OnFocus – The arrival of spring means wild animals are beginning to emerge from their winter hideouts.
“One of biggest issues in the spring is the emergence of once dormant animals. Hibernating animals are out in force looking for food,” said Ordinance Officer Bob Larsen. “They become somewhat of a ‘nuisance’ because they will do anything for food: raid garbage, eat in abundance bird seed, damage feeders and the like.”
These animals include but are not limited to small animals like skunks, raccoons, and opossums.
Though it’s natural to want to assist animals, especially baby wildlife that appear to be abandoned, Larsen noted that it’s best to leave them alone. Interfering can break up a wildlife family, spread harmful diseases or parasites to household pets, or harm the animal by feeding it food that’s not good for it.
“Animals that appear to be abandoned are not truly abandoned. They are strategically placed where they are by their mother. The biggest offender of this alleged abandonment is the White Tailed Deer,” Larsen said.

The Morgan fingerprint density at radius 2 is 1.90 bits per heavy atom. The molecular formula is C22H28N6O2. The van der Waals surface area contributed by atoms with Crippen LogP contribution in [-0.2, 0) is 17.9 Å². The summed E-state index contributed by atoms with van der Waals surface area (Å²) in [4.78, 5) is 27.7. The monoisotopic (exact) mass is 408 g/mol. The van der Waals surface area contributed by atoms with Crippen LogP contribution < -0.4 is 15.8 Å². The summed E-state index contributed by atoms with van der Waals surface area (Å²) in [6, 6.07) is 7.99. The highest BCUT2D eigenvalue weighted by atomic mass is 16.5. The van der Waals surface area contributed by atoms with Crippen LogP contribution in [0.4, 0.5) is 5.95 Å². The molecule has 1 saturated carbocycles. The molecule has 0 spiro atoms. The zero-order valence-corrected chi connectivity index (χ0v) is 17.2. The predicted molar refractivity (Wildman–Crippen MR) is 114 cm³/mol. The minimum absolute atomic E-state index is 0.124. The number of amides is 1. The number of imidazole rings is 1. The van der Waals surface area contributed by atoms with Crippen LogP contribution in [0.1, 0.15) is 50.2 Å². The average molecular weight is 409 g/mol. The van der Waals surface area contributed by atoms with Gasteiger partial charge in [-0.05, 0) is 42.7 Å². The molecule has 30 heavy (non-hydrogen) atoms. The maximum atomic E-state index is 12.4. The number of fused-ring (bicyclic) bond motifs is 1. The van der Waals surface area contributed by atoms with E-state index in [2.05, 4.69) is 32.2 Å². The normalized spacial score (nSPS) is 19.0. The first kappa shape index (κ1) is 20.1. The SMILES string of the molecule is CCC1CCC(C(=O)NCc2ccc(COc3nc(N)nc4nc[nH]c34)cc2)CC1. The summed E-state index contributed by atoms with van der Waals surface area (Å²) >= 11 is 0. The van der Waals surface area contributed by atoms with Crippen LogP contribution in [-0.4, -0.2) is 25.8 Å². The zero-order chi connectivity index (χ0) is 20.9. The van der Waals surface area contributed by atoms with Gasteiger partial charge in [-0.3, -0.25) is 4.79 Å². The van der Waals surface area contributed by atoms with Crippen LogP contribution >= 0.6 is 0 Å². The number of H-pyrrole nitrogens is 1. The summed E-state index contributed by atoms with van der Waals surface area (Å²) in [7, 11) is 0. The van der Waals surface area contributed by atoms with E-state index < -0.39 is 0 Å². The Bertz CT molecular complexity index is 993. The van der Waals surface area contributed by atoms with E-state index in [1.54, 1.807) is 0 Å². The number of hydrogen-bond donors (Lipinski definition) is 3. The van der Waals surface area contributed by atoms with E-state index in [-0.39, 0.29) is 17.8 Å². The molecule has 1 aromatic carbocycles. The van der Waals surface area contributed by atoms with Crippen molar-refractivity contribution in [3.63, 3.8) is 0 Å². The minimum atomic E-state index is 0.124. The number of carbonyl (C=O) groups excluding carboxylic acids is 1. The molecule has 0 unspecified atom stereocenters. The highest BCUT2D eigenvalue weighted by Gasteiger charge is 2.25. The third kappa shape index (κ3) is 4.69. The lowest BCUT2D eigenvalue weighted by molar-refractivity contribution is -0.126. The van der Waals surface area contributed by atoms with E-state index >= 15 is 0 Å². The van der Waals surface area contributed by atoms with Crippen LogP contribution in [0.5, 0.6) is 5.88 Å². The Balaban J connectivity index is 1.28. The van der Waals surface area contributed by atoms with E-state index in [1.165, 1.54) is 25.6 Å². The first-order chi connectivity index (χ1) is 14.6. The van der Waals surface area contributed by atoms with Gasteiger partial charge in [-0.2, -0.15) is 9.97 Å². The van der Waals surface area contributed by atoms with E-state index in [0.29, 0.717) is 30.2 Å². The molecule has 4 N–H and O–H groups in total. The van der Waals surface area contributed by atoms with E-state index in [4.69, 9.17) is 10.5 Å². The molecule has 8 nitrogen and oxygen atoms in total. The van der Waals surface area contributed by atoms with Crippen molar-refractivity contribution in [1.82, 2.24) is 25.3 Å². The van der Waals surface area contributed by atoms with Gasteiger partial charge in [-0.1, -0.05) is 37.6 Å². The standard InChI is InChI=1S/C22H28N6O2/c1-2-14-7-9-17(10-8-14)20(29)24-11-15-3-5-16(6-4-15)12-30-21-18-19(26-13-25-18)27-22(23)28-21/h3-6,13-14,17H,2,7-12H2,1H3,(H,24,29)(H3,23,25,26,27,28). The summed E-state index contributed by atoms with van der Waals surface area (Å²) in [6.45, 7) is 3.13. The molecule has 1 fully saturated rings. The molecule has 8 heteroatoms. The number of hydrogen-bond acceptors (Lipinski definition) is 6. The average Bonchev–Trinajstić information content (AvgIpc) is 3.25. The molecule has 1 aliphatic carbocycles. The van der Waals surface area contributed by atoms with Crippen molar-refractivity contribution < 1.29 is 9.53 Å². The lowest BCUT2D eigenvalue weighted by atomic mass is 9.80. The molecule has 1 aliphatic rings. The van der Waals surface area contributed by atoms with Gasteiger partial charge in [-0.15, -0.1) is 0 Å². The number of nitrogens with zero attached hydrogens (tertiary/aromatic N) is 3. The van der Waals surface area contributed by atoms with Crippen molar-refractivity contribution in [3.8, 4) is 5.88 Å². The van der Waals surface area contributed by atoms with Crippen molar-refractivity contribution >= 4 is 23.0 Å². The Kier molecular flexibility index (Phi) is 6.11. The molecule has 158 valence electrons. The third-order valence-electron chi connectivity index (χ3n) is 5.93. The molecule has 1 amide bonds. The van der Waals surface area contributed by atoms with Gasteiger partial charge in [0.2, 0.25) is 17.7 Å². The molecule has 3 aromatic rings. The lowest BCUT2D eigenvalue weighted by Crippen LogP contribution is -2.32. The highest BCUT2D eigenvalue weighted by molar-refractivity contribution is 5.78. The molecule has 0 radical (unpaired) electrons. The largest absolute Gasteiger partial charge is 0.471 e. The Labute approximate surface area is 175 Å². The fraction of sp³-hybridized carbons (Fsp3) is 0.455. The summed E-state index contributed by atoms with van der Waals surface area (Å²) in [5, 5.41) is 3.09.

Does will leave a fawn in a safe place for most of the day, an action which actually protects their young. Prey are unable to scent them unless a person drops by the fawn’s hideout or removes it, almost ensuring the death of the fawn.
“Leave all baby wildlife where they are unless you see them in areas that are obviously a danger to them,” said Larsen. “If you come across a situation like this, then call the Wood County Dispatch Center to have an Ordinance Officer go to the location and assess it.”
Ordinance assists with wild animal situations by setting traps and relocating animals to a safe place, working hand in hand the DNR, USDA and the REGI (Raptor Education Group Inc.).
“If you find a situation that needs our attention, be it an injured animal or a nuisance situation, call Ordinance and we will again assess the situation and handle it appropriately,” said Larsen.
Wood County Dispatch Center can be reached at (715) 421-8700.
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